In 1892, the freshly founded German-language newspaper, the Arkansas Echo, found that their office had been vandalized. The type had been scattered and the frames of the finished inaugural edition were twisted and wrecked. Could Die Staatszeitung (known as SZ for short), a fellow German newspaper based in the same office building, be the culprit?
Media—and personal—feuds are nothing new in the United States, and the fight between these two newspapers, both serving German immigrants, were fed by both individual and professional animosities. German immigrant communities in Arkansas were not monolithic, according to German language and literature scholar Kathleen Condray.
“German immigrants to the state prior to the Civil War had largely been Protestants and Jews,” she writes, “but…the vast majority after the war were Catholics.” Some came from Germany, some from Austria, and still others came from Switzerland.
Though language and religious differences may have led to some disagreements, Condray notes that the newspaper battle likely had its origins elsewhere: a clash of the egos behind the publications. The founding, and perhaps financial, force behind the Echo was Fr. Bonaventura Binzegger, a priest who seemed to cultivate conflict and controversy wherever he went. But the public parts of the feud took place between the two editors managing the content of the competing newspapers.
In 1891, Phillip Dietzgen, editor of the SZ, claimed—in print—that Andrew Rust, later an incorporator of the Echo but then a teacher at St. Edward’s School in Little Rock, had no teaching experience or credentials. Rust subsequently filed suit against Dietzgen for $25,000 in damages. According to Condray, Rust “believed the real reason that Dietzgen attacked him was that he was slated to be the editor of the new German newspaper in Little Rock, the Echo.”
In fact, Carl Meurer, not Rust, would become editor of the Echo. A first-generation German immigrant, “Meurer would become Dietzgen’s primary public nemesis during 1892, seeming to serve as a proxy for Binzegger as the feud developed.”
The petty back and forth continued between the men, but it wasn’t until the Echo’s office was vandalized that the feud reached a fevered pitch. In its second edition, the Echo offered evidence that the SZ was responsible for destroying the office. For instance, “one of the vandals cut himself on a form, and the blood droplets led out the door and down the stairs, where they stopped in front of the offices of the SZ.” The SZ allegedly responded that the Echo staff “destroyed their own offices because they were not able to publish on schedule.”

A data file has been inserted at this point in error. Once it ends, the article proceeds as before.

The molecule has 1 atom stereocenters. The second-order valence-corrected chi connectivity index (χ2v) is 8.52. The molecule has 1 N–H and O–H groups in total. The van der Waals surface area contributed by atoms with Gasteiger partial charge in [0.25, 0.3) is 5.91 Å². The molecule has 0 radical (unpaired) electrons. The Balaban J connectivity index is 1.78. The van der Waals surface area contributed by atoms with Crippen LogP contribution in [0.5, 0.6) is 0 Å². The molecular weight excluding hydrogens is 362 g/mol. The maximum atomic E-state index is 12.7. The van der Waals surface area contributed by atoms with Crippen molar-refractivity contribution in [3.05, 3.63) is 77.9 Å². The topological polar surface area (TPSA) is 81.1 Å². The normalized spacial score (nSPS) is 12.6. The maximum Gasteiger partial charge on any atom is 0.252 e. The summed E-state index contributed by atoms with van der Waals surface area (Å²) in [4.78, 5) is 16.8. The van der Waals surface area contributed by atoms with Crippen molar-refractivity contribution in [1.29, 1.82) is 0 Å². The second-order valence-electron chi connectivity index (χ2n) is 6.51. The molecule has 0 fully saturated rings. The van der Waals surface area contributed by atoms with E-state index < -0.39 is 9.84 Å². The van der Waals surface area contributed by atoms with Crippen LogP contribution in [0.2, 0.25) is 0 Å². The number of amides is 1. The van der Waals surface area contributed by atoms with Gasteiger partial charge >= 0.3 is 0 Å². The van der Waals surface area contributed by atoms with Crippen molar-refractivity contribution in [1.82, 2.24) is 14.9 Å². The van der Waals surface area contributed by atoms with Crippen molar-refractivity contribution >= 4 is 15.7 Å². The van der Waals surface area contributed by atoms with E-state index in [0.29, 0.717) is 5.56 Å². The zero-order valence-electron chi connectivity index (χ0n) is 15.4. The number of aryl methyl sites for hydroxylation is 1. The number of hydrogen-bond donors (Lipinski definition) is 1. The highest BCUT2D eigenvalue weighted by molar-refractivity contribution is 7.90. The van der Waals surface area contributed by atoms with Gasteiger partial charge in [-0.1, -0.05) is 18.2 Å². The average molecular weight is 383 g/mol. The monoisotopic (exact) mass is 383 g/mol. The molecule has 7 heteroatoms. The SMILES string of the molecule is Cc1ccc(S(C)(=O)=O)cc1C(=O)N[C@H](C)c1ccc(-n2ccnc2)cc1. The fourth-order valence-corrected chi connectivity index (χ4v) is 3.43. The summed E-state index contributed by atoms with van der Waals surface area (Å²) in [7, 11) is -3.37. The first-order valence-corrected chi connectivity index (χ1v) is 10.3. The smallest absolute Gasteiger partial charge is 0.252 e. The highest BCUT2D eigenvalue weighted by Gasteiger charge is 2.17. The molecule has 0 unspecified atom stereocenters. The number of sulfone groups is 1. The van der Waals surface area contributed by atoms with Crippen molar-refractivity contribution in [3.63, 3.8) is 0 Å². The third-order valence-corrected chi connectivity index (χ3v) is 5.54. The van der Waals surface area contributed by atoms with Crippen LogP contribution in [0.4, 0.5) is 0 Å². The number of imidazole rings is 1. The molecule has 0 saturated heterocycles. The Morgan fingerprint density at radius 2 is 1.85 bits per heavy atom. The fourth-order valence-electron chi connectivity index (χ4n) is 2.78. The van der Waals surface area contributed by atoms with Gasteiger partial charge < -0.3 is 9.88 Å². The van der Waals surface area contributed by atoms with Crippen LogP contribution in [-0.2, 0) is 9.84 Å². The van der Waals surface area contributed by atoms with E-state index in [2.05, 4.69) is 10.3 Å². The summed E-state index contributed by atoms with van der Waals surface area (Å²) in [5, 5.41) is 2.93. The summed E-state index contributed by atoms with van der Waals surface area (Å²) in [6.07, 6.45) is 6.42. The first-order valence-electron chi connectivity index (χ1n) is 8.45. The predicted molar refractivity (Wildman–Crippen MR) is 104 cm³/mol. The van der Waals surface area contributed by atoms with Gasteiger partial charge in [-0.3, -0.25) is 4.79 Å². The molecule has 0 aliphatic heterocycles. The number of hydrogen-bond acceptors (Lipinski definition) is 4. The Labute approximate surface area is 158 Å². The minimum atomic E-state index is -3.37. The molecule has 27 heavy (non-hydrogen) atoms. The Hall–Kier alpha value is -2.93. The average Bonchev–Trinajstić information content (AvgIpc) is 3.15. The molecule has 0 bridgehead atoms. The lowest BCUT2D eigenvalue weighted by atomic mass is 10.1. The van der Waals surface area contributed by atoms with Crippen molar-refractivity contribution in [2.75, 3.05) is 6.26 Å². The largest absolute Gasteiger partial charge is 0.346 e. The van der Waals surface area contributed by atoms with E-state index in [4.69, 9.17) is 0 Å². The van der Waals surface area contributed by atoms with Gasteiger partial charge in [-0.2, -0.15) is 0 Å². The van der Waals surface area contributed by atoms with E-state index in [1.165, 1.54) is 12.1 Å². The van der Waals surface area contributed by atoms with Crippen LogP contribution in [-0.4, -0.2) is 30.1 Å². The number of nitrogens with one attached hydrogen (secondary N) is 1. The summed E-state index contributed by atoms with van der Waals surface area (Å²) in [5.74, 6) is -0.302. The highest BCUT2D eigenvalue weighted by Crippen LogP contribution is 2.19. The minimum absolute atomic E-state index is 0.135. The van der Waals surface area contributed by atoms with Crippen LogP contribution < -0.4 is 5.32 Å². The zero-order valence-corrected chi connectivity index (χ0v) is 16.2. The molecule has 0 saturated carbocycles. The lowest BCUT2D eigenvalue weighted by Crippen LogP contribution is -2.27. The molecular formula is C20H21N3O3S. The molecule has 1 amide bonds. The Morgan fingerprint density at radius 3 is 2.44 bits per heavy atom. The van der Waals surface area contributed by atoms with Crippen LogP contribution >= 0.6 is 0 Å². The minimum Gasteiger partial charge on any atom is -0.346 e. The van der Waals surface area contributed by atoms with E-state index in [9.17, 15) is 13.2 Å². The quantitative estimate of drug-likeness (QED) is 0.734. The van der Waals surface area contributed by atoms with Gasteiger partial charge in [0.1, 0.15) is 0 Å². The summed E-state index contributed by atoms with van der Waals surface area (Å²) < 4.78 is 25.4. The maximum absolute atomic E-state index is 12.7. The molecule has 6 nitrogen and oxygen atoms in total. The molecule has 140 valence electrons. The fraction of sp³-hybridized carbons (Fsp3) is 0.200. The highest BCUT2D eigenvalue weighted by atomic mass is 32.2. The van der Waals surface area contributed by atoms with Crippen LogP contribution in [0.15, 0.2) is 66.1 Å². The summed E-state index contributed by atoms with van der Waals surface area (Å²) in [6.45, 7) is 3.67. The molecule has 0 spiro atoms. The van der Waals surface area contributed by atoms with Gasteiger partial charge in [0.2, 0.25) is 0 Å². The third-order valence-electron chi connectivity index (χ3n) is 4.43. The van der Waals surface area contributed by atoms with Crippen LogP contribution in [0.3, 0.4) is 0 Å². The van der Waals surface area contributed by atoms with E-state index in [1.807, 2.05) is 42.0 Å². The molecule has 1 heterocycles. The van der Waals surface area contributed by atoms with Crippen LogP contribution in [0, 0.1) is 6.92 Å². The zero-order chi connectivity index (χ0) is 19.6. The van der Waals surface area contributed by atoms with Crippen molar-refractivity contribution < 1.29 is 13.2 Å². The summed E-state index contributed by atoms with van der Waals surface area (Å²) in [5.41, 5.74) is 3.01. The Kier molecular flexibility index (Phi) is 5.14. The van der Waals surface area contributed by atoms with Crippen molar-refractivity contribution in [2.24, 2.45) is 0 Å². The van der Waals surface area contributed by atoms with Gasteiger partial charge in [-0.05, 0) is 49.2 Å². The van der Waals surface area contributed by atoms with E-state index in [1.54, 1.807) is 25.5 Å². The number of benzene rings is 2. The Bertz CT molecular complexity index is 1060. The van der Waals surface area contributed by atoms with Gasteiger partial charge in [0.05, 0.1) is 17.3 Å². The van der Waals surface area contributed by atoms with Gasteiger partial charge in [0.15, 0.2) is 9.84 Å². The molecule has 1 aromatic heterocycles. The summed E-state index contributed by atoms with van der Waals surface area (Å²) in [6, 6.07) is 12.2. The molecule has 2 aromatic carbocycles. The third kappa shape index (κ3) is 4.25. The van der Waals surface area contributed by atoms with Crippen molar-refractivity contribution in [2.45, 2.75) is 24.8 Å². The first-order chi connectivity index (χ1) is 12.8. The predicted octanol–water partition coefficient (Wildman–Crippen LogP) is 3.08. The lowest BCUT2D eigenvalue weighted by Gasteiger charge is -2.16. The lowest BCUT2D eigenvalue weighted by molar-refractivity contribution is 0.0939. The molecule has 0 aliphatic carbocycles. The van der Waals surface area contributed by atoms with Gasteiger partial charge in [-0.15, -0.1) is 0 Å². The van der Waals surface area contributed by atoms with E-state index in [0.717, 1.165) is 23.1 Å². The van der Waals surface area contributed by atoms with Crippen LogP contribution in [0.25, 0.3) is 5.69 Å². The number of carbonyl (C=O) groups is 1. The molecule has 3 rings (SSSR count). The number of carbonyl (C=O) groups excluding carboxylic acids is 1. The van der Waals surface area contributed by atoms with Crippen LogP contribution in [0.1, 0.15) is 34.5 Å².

In February 1892, Dietzgen sued the editors of the Echo for libel to the tune of $10,000. Meurer soon counter-sued. In July of that year, the Echo editors emerged victorious in court.
This victory didn’t prevent the fight from moving beyond a war of words to actual physical violence, though. In September 1892. Meurer knocked Dietzgen down, but the level of attack varied according to which newspaper was reporting on the event. Meurer had to pay a fine, but no more charges were brought against him, despite Dietzgen’s attempts.
A second source of animosity between the two publications, or at least their editors, boiled down to religious differences. Dietzgen’s SZ was characterized as “the Lutheran newspaper for German immigrants.” Citing the work of historian Michael Dougan, Condray explains that “Dietzgen…apparently offended the state’s German Catholics, who then created the Arkansas Echo.” The Echo openly represented the interests of the Democratic Party, while “the SZ presumed to suggest it spoke for all Germans.”
Unable to bring an end to the Echo, Dietzgen left Arkansas and bought the Kansas City Presse in 1896. Perhaps because Dietzgen was out of the way, the Echo and SZ both continued to publish until 1932 and 1917, respectively. Explains Condray, “The SZ and the Echo continued to exist side by side for decades, the German public supporting both newspapers with its voracious appetite for reading.”